Friday, August 23, 2013

How to Have No First Line Indent for Kindle eBooks

I hear this very often on Kindle formatting forums:

"I have no indents in my book, but when I publish it on Kindle there are indents on the first lines of every paragraph. Why are they there? How do I get rid of them?"

This most often happens when you format your book using Word (or any other word processor).

The sad truth is that if you set your first line indent to 0in in Word, you will get indents in your final Kindle book.

It seems that when you set the indent to 0 in Word, it doesn't actually set it to 0in, it set it to 'none'. What's the difference, isn't that the same thing? Well, in html (which is what all eBooks are based on) there is a difference.

If there are "no" first line indents:
What it Means: This means there is no mention of text-indent in the html.
The Result: The default indent of the device or program is used, for Kindle the default is a slight indent.

If first line indents are set to "0":
What it Means: "text-indent: 0" will be added to the style of the paragraph.
The Result: No indent.

So, what do you do if you want no indent?

In Word you can set the first line indent to a very small number (0.01in for example). This will set a very small indent (so that it won't go to default) and visibly it's not very different from 0in.

This could also happen if you edit your book as html or an ePub. In this case, the default indent can occur if you have no "text-indent" style for your paragraphs. To fix this simple add in "text-indent: 0".

Saturday, August 17, 2013

How to Keep Images and Captions Together in eBooks

I've come across this question a lot. How do I keep the captions below my images (or tables, figures, etc)?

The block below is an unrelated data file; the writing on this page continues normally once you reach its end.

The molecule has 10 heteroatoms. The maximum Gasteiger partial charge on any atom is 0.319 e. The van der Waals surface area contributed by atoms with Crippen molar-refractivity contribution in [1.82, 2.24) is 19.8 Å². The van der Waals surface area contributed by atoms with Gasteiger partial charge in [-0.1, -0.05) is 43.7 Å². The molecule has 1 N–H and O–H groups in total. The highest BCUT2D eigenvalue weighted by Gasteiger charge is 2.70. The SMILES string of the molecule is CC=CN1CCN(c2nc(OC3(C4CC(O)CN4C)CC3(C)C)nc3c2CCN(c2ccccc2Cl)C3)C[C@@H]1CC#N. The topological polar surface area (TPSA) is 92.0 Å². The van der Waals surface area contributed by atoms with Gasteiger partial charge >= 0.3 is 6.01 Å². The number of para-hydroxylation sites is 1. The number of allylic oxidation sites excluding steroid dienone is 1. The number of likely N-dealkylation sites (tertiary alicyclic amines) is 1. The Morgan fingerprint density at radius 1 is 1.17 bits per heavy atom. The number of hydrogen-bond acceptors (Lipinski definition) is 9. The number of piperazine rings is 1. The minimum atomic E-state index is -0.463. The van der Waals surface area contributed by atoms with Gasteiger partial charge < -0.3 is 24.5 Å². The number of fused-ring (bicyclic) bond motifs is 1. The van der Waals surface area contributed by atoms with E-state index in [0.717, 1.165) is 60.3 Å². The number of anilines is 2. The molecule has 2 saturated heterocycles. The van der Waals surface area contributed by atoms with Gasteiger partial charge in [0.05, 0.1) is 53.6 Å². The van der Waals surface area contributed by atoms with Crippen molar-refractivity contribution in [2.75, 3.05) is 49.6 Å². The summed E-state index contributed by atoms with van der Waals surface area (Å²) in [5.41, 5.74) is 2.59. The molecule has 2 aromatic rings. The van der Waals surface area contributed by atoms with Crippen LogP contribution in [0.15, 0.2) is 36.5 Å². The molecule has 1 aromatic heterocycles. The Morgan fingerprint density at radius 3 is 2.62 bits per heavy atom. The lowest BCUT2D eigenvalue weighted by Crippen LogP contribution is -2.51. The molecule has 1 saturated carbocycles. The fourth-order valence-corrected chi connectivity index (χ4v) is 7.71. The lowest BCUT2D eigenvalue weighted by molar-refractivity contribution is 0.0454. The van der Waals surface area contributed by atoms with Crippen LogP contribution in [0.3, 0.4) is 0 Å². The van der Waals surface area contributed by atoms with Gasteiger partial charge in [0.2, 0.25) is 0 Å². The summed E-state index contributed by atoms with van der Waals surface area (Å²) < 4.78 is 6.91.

As you know, eBooks don't have set 'pages', the text flows. The user can change the font, the size, and the margins of the text. So, what happens when your image is at the bottom of the screen and there's no room below it? Well, the caption is pushed to the top of the next screen. Many people don't like this, and I understand. The caption is supposed to stay with the image, that's why it's there.

The sad conclusion I've come to (after much research and experimenting) is that there is no easy way to keep the two together that will work on all devices or programs.

The first thing I tried was the html property "page-break: avoid".

You may use it in this manner:
<div style="page-break-inside: avoid">
<img src="../Images/example.jpg">
<p>This is the caption below the image</p>

This should cause those items within the "div" to not break across pages. Therefore the image and caption should stay together.

Note that I said should. I tried this method, and I found that whether it works or not depends on the device/program you use. Some would honor it, others wouldn't. Sadly, Amazon/Kindle does not honor this code.

At the time I was trying to code a Kindle book, so it was on to something else. I went to Amazon's website and found what html/css codes they support. If you're curious you can check it out here:
Supported HTML in eBooks in General
Supported HTML/CSS in KF8 eBooks

I found the codes "figure" and "figcaption" in the KF8 supported html. I thought maybe that would keep the two elements together. Unfortunately, in my tests it did not. I even tried combining the 'figure/figcaption' with the 'page-break-inside: avoid'. But, it still didn't work.

So in the end, the only method I've found that works right now (this may change in the future) is to place the caption within the image file.

To do this, open your image in some image editing program. GIMP is free and available for multiple operating systems. Add a little white space under your image and use the text tool to type in your caption.

One thing to keep in mind while using this method is that the text is now part of the image, which means the text will scale with the image. When your image appears very small (think about reading on an iPhone screen) the text will be very small as well. There's not much you can do about this. Try to make the text large enough to read on the majority of screens.

The good news it that this method will work on all devices/programs.